John Sedgwick, R.I.P.

DSC_1476I’ve long wanted to get an excuse to drop in and pay my respects to John Sedgwick, who is buried in Cornwall Hollow Cemetery in northwest Connecticut. It’s a tiny rural cemetery in the middle of nowhere. Sedgwick lies beneath a granite obelisk, one of the most prominent monuments here. On the other side of Rt. 43 from the cemetery is a fairly impressive monument to Sedgwick, with a granite obelisk, bronze profile, cannon, and stacks of cannonballs at the corners. I wonder how many people who drive past it have any idea who Sedgwick was.

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The Sedgwick monument.

John Sedgwick commanded the VI Corps under Meade. He was a dependable general, if perhaps too cautious. This, of course, is a criticism that is often used against Meade, but Sedgwick could make Meade look positively reckless in comparison, as witnessed by his activities at Chancellorsville and during the pursuit of Meade after Gettysburg.

Here’s a bit of what I had to say about Sedgwick in Searching for George Gordon Meade: The Forgotten Victor of Gettysburg.

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John Sedgwick (Library of Congress).

Sedgwick was a Connecticut native who had graduated from West Point two years after Meade. A lifelong bachelor, he was “married” to the army and enjoyed passing the time playing long games of solitaire. War correspondent George Smalley called him “one of the best generals we had: a man of utterly transparent honesty, simplicity, and truth of character; trusted, beloved, ardently followed by his men; a commander who had done great things and was capable of greater.” His men loved him and called him “Uncle John.”

 

If there were a Famous Last Words Hall of Fame, Sedgwick would hold a place of honor. On the morning of May 9 outside Spotsylvania, he was near the Union front lines when he noticed some of his artillerymen dodging sharpshooters’ bullets. He chastised them for their fear. “Why, what are you dodging about?” he asked. “They couldn’t hit an elephant at that distance.” Just then a bullet struck him below his left eye. His chief of staff, Col. Martin McMahon, was standing next to him when the bullet hit. Sedgwick turned toward him, and McMahon saw blood spurting from the wound like a fountain. Then the general fell, knocking McMahon to the ground, too. Sedgwick died almost instantly, a smile still on his lips.

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Meade (left) and Sedgwick at Brandy Station before the start of the Overland Campaign (Library of Congress).

Poor Sedgwick! “We bore him tenderly to an ambulance, and followed it to army headquarters where an evergreen bower had been prepared, and there he lay in simple state with the stars and stripes around him,” remembered Major Thomas Hyde, whom the general had been good-naturedly teasing just before he died. “All who came remained to weep; old grizzled generals, his comrades for many years; young staff officers, and private soldiers: all paid this tribute to his modest greatness.”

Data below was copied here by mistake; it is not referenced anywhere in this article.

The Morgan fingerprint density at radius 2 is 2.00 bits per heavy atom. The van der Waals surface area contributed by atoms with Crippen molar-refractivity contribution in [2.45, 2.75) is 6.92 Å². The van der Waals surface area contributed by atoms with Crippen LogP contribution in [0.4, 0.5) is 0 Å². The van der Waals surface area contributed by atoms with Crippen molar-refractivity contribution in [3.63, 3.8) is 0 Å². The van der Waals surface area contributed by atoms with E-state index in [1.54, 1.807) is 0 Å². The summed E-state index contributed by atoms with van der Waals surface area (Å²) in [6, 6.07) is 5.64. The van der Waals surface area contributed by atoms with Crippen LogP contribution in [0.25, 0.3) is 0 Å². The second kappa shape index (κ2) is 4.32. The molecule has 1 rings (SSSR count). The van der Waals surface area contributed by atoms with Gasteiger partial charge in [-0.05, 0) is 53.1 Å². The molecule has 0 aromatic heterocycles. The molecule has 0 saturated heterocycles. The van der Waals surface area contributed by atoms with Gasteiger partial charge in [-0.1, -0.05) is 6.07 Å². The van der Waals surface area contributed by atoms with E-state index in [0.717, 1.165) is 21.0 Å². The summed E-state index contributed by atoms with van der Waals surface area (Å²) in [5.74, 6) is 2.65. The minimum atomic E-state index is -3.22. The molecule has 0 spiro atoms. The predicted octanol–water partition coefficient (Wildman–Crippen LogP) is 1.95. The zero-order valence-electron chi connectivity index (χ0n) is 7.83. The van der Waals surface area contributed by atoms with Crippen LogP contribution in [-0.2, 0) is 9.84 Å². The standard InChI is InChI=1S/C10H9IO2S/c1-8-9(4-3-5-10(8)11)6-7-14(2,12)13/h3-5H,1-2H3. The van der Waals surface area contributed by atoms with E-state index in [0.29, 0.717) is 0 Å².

Meade was bothered by the fact that he had been sharp with Sedgwick at their last meeting the night before. Meade thought Sedgwick had been relying too much on Warren’s judgment, so he snapped at him, saying he wished “he would take command of his own corps.” It was the last time they spoke. “I feel more grieved at his death because we had not parted entirely in good feeling,” he told Theodore Lyman. Maj. Gen. Horatio Wright took over the VI Corps.

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The bronze likeness on the monument.

 

 

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Sedgwick’s gravesite.

 

 

Happy 200th Birthday!

Meade ribbonYou have only one chance to turn 200. And now George Gordon Meade has done it.

Meade was born on December 31, 1815, and to commemorate his bicentennial, the General Meade Society of Philadelphia had a gala celebration at Laurel Hill Cemetery. The weather gods smiled favorably on the occasion, and it was dry and relatively warm for the event (although there’s always a cold breeze blowing off the Schuylkill River over the Meade gravesite). Several hundred people showed up, including three generations of Meade descendants, and a host of living historians. The Meade Society did a terrific job organizing everything. Beck’s Philadelphia Brigade Band provided music, President Abraham Lincoln was on hand to deliver a few appropriate remarks, and a number of speakers made remarks at the gravesite before a ceremonial wreath laying, 21-gun salute, and the traditional champagne toast.

DSC_0201I was honored to be one of the speakers. I kept my remarks brief (to the palpable relief of the crowd). I quoted William Faulkner, who once said, “The past is never dead; it’s not even past.” I remarked on the irony of how easy it is to realize the truth of that when you’re in a historic cemetery where all the figures from the past are indisputably dead. But the history they helped create is a living thing, and the events involving these historical figures still reverberate today. The American Civil War is one of the great defining events of American history, and George Gordon Meade had a strong influence on how that war played out. What would have happened if he had not led the Army of Potomac to victory at Gettysburg? What would have happened to the nation we know today?